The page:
Sitting here on a lazy Sunday morning watching the London Marathon, I find myself marvelling - amid many things - at the athletes who are soaring through the capital's streets in the wheelchair event. The speed and efficiency of those machines (let alone the athletes) is really impressive - did you know that the world record for the wheelchair marathon is under 1 hour 20 minutes?
With all the difficulties that must exist for wheelchair users when travelling across the capital on a normal day - busy buses, trains and streets are, alas, not the most hospitable environments for a wheelchair - I can't help wondering if people ever use their wheelchairs as a mode of transport comparable to a bicycle - i.e. as a vehicle for commuting, getting to the shops, visiting friends.
Perhaps there are legality (or safety) issues involved in using a wheelchair on the road - can anyone englighten me? - but I don't see why in London we can't build a network of quiter routes that are suitable for cyclists, wheelchair users, mobility scooters, and more. Regardless of the ideological ravings of many cycle campaigners, it would be better, on the whole, to build such a network away from the capital's main roads, with their large volumes of buses, trucks and pedestrians. A network of quieter streets, parkways and canals would be a sanctuary where the most vulnerable road users wouldn't feel - or be - vulnerable. That microcosm of routes could extend like a system of capillaries throughout the whole capital, creating a safe connection from anywhere to anywhere.
You may think I'm a dreamer, but to some extent my dream is already a reality. There are already thousands of kilometres of quieter cycle routes in the capital; a London Cycle Network which, up until the turn of the millenium, was being developed by enlightened planners. Sadly, in the cacophony of moral and political grandstanding that surrounds today's calls for 'cycle superhighways' and 'space for cycling' on main roads, the London Cycle Network has been almost forgotten. It waits forlornly in the margins, undervalued and underused.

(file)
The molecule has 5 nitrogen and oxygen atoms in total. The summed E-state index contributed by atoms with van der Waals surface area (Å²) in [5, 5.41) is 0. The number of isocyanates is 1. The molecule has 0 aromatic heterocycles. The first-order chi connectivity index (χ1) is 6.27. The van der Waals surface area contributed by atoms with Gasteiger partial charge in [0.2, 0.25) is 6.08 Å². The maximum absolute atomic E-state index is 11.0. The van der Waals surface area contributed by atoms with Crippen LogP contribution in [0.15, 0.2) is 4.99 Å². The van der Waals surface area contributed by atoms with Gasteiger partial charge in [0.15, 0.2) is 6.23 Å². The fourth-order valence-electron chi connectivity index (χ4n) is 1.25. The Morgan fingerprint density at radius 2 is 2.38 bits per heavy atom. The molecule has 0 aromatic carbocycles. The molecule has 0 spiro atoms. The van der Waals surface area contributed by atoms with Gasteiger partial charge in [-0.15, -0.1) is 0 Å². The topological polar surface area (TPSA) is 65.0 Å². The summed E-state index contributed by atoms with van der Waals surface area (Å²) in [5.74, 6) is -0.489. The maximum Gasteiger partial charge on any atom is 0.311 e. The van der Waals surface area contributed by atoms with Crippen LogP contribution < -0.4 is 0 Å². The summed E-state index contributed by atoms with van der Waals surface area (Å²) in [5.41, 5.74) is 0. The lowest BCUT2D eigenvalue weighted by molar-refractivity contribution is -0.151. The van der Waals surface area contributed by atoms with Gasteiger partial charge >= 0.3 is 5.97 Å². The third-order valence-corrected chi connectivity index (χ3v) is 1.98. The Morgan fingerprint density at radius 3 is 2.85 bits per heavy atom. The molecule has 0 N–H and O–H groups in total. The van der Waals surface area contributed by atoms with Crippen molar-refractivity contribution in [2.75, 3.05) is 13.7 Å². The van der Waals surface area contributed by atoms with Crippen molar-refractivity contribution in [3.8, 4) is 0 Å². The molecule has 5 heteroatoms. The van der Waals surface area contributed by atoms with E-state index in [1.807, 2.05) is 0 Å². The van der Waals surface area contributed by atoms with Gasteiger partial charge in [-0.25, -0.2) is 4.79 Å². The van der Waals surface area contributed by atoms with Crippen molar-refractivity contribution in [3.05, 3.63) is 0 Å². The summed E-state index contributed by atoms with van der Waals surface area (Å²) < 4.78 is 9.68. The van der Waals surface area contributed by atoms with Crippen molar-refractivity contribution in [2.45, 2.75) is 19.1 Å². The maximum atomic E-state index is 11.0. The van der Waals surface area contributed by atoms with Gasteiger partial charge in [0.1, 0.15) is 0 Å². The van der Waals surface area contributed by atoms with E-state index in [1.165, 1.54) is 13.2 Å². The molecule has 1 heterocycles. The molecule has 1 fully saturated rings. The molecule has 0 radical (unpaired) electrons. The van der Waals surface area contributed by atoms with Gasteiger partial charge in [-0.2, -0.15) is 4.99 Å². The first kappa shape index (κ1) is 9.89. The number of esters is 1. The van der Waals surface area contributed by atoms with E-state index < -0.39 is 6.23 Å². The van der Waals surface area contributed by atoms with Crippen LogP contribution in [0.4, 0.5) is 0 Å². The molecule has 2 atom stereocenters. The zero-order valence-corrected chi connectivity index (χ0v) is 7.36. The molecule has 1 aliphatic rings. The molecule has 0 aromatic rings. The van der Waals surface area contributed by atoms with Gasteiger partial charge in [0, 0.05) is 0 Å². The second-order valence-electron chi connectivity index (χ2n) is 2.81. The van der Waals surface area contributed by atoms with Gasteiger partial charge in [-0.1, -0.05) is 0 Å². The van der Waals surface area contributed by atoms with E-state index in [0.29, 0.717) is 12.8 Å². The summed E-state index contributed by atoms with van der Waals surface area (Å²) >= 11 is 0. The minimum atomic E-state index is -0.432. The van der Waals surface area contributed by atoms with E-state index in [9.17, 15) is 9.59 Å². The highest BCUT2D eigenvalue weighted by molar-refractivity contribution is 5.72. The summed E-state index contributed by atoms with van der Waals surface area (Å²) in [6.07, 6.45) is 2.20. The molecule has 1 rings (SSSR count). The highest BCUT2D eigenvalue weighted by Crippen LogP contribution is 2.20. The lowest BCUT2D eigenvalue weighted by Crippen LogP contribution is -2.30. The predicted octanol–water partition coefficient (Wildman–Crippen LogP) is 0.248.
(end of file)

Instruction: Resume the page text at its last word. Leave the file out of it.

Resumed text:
One of the biggest reasons for this marginalisation is that the planners who created the London Cycle Network didn't get round to creating a decent map and system of signage for its routes. While in theory you can get more or less from anywhere to anywhere in the capital on those routes, in practice you get lost. Ludicrously, there is no single map showing how the network connects together, and on the network there are hardly any signs.
The London Cycle Map Campaign is calling for a Tube-style map and network of safe, quiet cycle routes in the capital; much of this network should include the current London Cycle Network. We want cylists to be able to consult a single map of routes and then follow those routes by following regularly-spaced, highly visible coloured signs and surface markings. This map and network would provide a direly needed alternative to the status quo. Instead of remembering hundreds of turn rights and turn lefts to get to a destination, or venturing onto the capital's major transport arteries, London's cyclists could get wherever they want to go, simply and easily, in a stress-free, specially dedicated environment.
And, sitting here watching those wheelchair athletes streaming through the capital, I don't see why a London Cycle Map and network shouldn't be for them too, and many more like them. Let's enable all Londoners to access the convenience and joys of a Tube-style map and network of colour-coded cycle routes.